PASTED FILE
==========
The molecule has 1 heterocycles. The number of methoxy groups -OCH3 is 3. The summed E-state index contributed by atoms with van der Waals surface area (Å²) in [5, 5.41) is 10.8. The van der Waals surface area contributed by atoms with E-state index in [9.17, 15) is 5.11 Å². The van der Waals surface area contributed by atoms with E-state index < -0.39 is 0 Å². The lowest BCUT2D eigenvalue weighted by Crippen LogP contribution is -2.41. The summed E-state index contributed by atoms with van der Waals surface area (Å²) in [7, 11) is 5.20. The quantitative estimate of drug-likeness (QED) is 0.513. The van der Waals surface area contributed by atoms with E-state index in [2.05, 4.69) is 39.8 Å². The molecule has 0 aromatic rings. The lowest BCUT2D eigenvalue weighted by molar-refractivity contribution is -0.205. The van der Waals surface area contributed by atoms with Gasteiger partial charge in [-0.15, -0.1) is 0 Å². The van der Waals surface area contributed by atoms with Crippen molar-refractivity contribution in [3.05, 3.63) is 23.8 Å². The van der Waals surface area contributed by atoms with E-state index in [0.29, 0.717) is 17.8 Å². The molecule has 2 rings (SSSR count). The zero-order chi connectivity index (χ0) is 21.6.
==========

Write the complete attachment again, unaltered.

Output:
The molecule has 1 heterocycles. The number of methoxy groups -OCH3 is 3. The summed E-state index contributed by atoms with van der Waals surface area (Å²) in [5, 5.41) is 10.8. The van der Waals surface area contributed by atoms with E-state index in [9.17, 15) is 5.11 Å². The van der Waals surface area contributed by atoms with E-state index < -0.39 is 0 Å². The lowest BCUT2D eigenvalue weighted by Crippen LogP contribution is -2.41. The summed E-state index contributed by atoms with van der Waals surface area (Å²) in [7, 11) is 5.20. The quantitative estimate of drug-likeness (QED) is 0.513. The van der Waals surface area contributed by atoms with E-state index in [2.05, 4.69) is 39.8 Å². The molecule has 0 aromatic rings. The lowest BCUT2D eigenvalue weighted by molar-refractivity contribution is -0.205. The van der Waals surface area contributed by atoms with Gasteiger partial charge in [-0.15, -0.1) is 0 Å². The van der Waals surface area contributed by atoms with Crippen molar-refractivity contribution in [3.05, 3.63) is 23.8 Å². The van der Waals surface area contributed by atoms with E-state index in [0.29, 0.717) is 17.8 Å². The molecule has 2 rings (SSSR count). The zero-order chi connectivity index (χ0) is 21.6.